Confronted with the Chinese onslaught, Lava decided to focus on the feature phone market to survive and also reduce its financial costs. Rai was able to ensure that his company maintained a healthy 23 per cent share of the 2G feature phone market and remained amongst the top three, with only Samsung and Intel as its competition.
But the reality was that while feature phones still account for 44 per cent of the mobile phone sales volume in India, the cream was in smart phones. In terms of value, 2G phones were merely 10 per cent of the market. Says Rai: “Upon deeper introspection after the Chinese onslaught, it became clear to us that the fight was not merely between companies.
Rather, it was between the countries and their carefully crafted policies to create an ecosystem.”
Rai’s wishes seem to have been heard last year when the government launched the country’s first production-linked incentive scheme (PLI) for mobile devices with the intention of transforming India into a global hub. The incentive was offered not only to global companies
Like Apple Inc. and Samsung — it was also aimed at nurturing homegrown “Indian champions” by offering them incentives of 4 per cent to 6 per cent for five years so that their disability in cost of production against Vietnam and China was neutralised.
Lava took a big bet. In its application under the scheme, which has been cleared, the company has committed to sell mobile phones worth Rs 11,800 crore in the fifth year and bring in fresh investments of over Rs 800 crore. The incremental revenues it has promised are nearly double that of its current turnover of Rs 5200 crore. It has also committed to sell 60 per cent of its phones by value in the export market. Says Rai, “74 per cent of the target segment under the PLI scheme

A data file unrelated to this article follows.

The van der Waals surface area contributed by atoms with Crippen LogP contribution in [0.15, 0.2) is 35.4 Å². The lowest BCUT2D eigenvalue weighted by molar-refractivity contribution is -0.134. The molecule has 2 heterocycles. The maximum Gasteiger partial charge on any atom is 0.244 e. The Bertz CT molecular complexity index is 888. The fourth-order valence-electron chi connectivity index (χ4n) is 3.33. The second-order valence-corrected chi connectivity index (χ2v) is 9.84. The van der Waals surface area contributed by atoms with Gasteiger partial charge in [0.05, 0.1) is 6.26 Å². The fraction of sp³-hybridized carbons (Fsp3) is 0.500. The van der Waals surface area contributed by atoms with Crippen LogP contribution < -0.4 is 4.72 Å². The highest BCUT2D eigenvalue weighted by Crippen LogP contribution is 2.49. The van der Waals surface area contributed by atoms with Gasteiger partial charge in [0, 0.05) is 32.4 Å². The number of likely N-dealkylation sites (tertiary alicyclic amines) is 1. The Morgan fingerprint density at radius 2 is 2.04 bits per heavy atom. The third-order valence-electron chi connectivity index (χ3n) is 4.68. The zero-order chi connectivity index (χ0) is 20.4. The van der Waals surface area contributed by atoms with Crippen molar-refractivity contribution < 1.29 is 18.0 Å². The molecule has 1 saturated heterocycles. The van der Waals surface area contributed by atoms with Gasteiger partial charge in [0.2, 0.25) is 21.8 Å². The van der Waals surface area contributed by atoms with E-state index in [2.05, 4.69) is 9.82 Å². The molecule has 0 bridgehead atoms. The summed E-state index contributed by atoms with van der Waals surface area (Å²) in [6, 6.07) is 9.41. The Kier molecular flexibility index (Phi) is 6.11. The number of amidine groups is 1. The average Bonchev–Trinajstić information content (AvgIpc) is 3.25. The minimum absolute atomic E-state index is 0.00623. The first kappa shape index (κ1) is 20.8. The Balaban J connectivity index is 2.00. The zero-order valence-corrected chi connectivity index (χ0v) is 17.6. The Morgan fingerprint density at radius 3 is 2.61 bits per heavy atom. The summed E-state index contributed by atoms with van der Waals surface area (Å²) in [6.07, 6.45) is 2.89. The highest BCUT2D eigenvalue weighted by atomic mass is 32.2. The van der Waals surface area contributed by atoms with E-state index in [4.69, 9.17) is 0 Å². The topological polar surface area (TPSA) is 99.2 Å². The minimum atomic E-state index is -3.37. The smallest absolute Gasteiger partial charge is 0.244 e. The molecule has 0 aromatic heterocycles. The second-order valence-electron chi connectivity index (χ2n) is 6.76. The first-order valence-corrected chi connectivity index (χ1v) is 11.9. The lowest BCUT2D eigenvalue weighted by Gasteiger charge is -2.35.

(below $200 phones) are available outside India, so we have to go global.”
Lava is also leveraging the changing geopolitical situation — the US- China trade wars and India-China border skirmishes. Many global companies
want to hedge their bets and are looking at countries other than China to outsource their manufacturing. And the Indian government has put impediments for fresh investments from Chinese mobile players under the FDI policy, as they will now come under close scrutiny. Lava also hopes that the negative sentiment over “made in China” products amongst consumers will work in its favour.
But Rai’s manufacturing strategy is different from that of rivals like Dixon (which want to be pure play EMS /ODM players) and it wants to sell branded Lava phones across the globe. Says Rai: “Currently, we are selling the Lava brand in 22 countries, but our plan is to take the brand all across the world. In order to build a long-term sustainable enterprise, 70 per cent of our contribution to our business should come from the international business.”
But Rai admits that to get scale in the global market Lava will have to undertake some outsourcing deals. According to industry, it has already inked deals with Nokia and AT&T and is about to sign up with Motorola, too, amongst others. Says Rai: “The ODM and EMS business is strategic for us as it enables us to build economies of scale, But the final goal is to sell phones with our own brands abroad.”
Lava is already in the process of closing its operations in China, which was used as a base to export its phones and also design them. The decision was taken as thanks to the PLI scheme, the disability in production cost in India no longer exists. A part of its 650-strong design team will now shift to India. Rai says the company is working on its fully India-designed smart phone and will launch a smart phone in a few days with some first-in-the-world features. The plan is to have a 2000-strong design team in the country.
Rai is also planning to more than double Lava’s current capacity for manufacturing mobile devices by increasing the number of machines from three to seven. And it is looking at localisation of its products. In feature phones it has already hit 60 per cent, and in smart phones, once it does the printed circuit boards, it would go up to 40-50 per cent.
Of course, the route to building global brands is not easy. The top five brands in the smart phone space control over 70 per cent of the global market. And even big boys like Nokia, Motorola, LG, Panasonic and Google have not been able to make much of an impression here. On the other hand, though the global feature phone market is de-growing — it fell by 22 per cent in 2019 — its largest market is India.
Building a brand in such a scenario is a challenge that Rai and his team might find difficult to surmount.